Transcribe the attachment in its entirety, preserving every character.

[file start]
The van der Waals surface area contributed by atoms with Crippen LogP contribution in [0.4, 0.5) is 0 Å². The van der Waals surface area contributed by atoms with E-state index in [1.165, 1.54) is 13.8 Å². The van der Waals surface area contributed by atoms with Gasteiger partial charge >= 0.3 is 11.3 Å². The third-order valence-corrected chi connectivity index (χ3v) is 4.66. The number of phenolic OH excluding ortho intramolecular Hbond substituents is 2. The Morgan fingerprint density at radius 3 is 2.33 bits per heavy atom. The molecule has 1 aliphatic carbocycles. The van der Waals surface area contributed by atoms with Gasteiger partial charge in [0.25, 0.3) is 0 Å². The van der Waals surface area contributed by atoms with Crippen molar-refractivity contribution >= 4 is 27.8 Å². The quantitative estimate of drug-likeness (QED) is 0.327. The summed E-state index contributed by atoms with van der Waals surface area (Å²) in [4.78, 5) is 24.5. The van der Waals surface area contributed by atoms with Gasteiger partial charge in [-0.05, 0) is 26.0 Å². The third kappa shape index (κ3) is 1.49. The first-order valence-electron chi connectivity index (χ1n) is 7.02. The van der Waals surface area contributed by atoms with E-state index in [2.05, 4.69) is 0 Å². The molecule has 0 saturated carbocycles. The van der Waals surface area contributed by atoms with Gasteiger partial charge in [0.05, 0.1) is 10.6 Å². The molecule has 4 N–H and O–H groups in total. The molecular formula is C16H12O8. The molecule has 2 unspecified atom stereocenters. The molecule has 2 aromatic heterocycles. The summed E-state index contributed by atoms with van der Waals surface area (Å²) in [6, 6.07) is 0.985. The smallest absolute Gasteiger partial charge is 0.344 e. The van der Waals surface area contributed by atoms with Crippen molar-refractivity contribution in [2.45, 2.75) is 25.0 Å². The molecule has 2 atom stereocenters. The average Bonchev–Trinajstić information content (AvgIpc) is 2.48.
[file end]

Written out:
The van der Waals surface area contributed by atoms with Crippen LogP contribution in [0.4, 0.5) is 0 Å². The van der Waals surface area contributed by atoms with E-state index in [1.165, 1.54) is 13.8 Å². The van der Waals surface area contributed by atoms with Gasteiger partial charge >= 0.3 is 11.3 Å². The third-order valence-corrected chi connectivity index (χ3v) is 4.66. The number of phenolic OH excluding ortho intramolecular Hbond substituents is 2. The Morgan fingerprint density at radius 3 is 2.33 bits per heavy atom. The molecule has 1 aliphatic carbocycles. The van der Waals surface area contributed by atoms with Gasteiger partial charge in [0.25, 0.3) is 0 Å². The van der Waals surface area contributed by atoms with Crippen molar-refractivity contribution >= 4 is 27.8 Å². The quantitative estimate of drug-likeness (QED) is 0.327. The summed E-state index contributed by atoms with van der Waals surface area (Å²) in [4.78, 5) is 24.5. The van der Waals surface area contributed by atoms with Gasteiger partial charge in [-0.05, 0) is 26.0 Å². The third kappa shape index (κ3) is 1.49. The first-order valence-electron chi connectivity index (χ1n) is 7.02. The van der Waals surface area contributed by atoms with E-state index in [2.05, 4.69) is 0 Å². The molecule has 0 saturated carbocycles. The van der Waals surface area contributed by atoms with Gasteiger partial charge in [0.05, 0.1) is 10.6 Å². The molecule has 4 N–H and O–H groups in total. The molecular formula is C16H12O8. The molecule has 2 unspecified atom stereocenters. The molecule has 2 aromatic heterocycles. The summed E-state index contributed by atoms with van der Waals surface area (Å²) in [6, 6.07) is 0.985. The smallest absolute Gasteiger partial charge is 0.344 e. The van der Waals surface area contributed by atoms with Crippen molar-refractivity contribution in [2.45, 2.75) is 25.0 Å². The molecule has 2 atom stereocenters. The average Bonchev–Trinajstić information content (AvgIpc) is 2.48.